Malmström in Washington: “We need highly ambitious trade agreements”
In a speech at the Atlantic Council in Washington D.C. Wednesday 29th June, EU Trade Commissioner Cecilia Malmström stressed that the rationale for a Transatlantic Trade and Investment Partnership (TTIP) remains strong, and that negotiations are moving forward with the ambition to conclude during the current US presidential administration. The recent UK vote on EU Membership has not affected the underpinning reasons for why trade across the Atlantic should be made easier.“Global trade and investment has never been more important for our economies. (…) We need highly ambitious trade agreements that effectively create economic opportunity,” Malmström said.
In her speech, Malmström also pointed out that a TTIP agreement must contain several elements in order to be successful. As examples, Malmström mentioned trade in services – to address long-standing existing barriers in this field – as well as common principles for good regulatory practices, promote ambitious provisions on sustainable development, solutions to safeguard geographical indications, and a way forward on investment protection. As regards European access to public procurement, Malmström said:
“We know procurement is a sensitive issue in the US. And we are ready to explore an ambitious outcome that takes these sensitivities into account. But it’s essential that the US fully understands that in Europe it’s the current imbalance that’s the highly sensitive issue. A substantial improvement is needed on market access opportunities at all levels of government. What the EU is looking for – on procurement, services, regulatory cooperation, geographical indications and investment – is doable, as long as the political will is there.”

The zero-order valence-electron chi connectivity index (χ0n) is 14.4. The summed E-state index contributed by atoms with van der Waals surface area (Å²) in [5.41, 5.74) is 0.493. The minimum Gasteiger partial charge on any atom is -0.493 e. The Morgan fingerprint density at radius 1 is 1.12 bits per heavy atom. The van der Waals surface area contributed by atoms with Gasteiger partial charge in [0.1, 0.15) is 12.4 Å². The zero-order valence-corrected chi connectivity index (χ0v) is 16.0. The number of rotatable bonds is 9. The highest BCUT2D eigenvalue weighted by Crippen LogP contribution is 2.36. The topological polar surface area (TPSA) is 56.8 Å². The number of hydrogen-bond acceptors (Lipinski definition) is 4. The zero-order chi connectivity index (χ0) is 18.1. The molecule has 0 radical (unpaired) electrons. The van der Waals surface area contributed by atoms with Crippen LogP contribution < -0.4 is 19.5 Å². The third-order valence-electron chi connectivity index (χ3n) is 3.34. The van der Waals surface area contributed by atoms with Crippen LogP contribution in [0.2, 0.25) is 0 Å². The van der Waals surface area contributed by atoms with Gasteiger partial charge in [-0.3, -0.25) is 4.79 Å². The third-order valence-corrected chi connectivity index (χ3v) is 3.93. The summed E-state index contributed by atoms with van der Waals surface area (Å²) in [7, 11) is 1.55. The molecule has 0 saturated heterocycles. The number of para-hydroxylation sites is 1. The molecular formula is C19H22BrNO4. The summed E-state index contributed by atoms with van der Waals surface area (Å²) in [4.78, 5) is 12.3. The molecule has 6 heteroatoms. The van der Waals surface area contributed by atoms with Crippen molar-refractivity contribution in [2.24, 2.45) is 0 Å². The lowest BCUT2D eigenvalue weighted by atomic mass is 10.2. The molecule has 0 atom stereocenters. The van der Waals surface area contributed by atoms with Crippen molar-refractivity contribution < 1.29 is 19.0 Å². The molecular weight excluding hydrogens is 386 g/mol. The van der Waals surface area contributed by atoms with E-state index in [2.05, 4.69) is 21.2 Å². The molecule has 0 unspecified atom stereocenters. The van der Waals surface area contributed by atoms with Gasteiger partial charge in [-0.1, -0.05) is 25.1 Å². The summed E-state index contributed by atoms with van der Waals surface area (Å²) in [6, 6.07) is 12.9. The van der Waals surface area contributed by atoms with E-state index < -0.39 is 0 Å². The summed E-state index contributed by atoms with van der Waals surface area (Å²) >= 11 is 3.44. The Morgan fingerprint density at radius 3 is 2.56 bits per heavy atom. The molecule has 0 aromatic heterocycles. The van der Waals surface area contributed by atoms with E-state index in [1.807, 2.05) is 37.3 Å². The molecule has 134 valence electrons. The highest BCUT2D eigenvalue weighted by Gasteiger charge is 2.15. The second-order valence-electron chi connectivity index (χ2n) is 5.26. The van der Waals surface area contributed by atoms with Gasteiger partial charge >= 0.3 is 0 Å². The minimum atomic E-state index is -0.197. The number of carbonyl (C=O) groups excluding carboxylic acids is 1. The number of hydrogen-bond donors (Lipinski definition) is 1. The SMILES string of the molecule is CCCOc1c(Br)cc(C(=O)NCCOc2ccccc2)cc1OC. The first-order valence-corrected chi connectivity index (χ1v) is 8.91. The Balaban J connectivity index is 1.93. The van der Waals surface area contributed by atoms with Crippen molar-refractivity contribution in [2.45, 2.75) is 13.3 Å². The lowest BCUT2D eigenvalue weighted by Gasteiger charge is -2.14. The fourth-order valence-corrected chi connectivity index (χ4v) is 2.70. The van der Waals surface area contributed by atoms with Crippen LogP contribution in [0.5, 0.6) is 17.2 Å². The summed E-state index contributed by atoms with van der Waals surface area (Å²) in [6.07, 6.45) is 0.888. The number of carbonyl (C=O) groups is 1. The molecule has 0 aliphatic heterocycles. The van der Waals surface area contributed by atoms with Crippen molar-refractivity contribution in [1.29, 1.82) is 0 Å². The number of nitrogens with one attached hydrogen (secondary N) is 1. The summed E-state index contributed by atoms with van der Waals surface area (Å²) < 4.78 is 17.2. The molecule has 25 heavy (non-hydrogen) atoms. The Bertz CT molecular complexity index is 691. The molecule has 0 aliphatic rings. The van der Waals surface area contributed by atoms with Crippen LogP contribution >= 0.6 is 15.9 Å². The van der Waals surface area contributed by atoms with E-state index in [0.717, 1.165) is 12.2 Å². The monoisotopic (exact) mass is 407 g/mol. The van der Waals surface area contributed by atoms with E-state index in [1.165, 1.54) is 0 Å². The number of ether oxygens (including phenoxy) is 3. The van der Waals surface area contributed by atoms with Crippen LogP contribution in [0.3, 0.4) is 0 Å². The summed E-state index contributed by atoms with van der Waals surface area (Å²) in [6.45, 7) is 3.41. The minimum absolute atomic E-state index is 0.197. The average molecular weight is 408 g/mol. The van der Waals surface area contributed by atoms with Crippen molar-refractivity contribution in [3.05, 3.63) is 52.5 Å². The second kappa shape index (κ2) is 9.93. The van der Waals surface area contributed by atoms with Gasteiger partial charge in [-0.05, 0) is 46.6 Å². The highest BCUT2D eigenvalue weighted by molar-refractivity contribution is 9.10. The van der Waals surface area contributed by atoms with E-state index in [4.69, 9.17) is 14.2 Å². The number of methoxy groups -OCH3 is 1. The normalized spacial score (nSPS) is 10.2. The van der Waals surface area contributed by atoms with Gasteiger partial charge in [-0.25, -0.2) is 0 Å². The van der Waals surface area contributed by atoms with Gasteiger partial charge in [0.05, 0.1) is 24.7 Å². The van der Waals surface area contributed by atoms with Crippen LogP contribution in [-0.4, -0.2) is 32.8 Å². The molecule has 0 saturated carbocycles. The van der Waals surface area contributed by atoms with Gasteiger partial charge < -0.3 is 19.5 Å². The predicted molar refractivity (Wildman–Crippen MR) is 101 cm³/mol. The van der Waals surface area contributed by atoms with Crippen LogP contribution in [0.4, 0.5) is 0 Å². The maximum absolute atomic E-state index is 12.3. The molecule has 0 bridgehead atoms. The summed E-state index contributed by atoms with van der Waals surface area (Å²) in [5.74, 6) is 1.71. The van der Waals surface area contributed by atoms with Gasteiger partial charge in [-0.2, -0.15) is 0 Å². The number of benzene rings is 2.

After her speech, Commission Malmström participated in a seminar discussion with Laura Lane, President of Global Public Affairs at UPS, and Richard Trumka, President of labour union federation AFL-CIO. Watch the entire event.
The speech and discussion at Atlantic Council followed several meetings with American representatives in the US capital. On Tuesday, Commissioner Malmström met with US Trade Representative Michael Froman to discuss the upcoming round of TTIP negotiations, starting on July 11th, as well as several of the elements in the talks. Naturally, parts of the discussion also revolved around the outcome of the recent British referendum. In the days before their meeting, both Malmström and Froman stated that the reasons for concluding TTIP remain strong.
While in Washington D.C., Commissioner Malmström also met with US Treasury Secretary Jack Lew to discuss both TTIP, the upcoming G20 Trade Ministerial, and the effects of the Brexit vote. She also met Tom Donohue, CEO of the US Chamber of Commerce.
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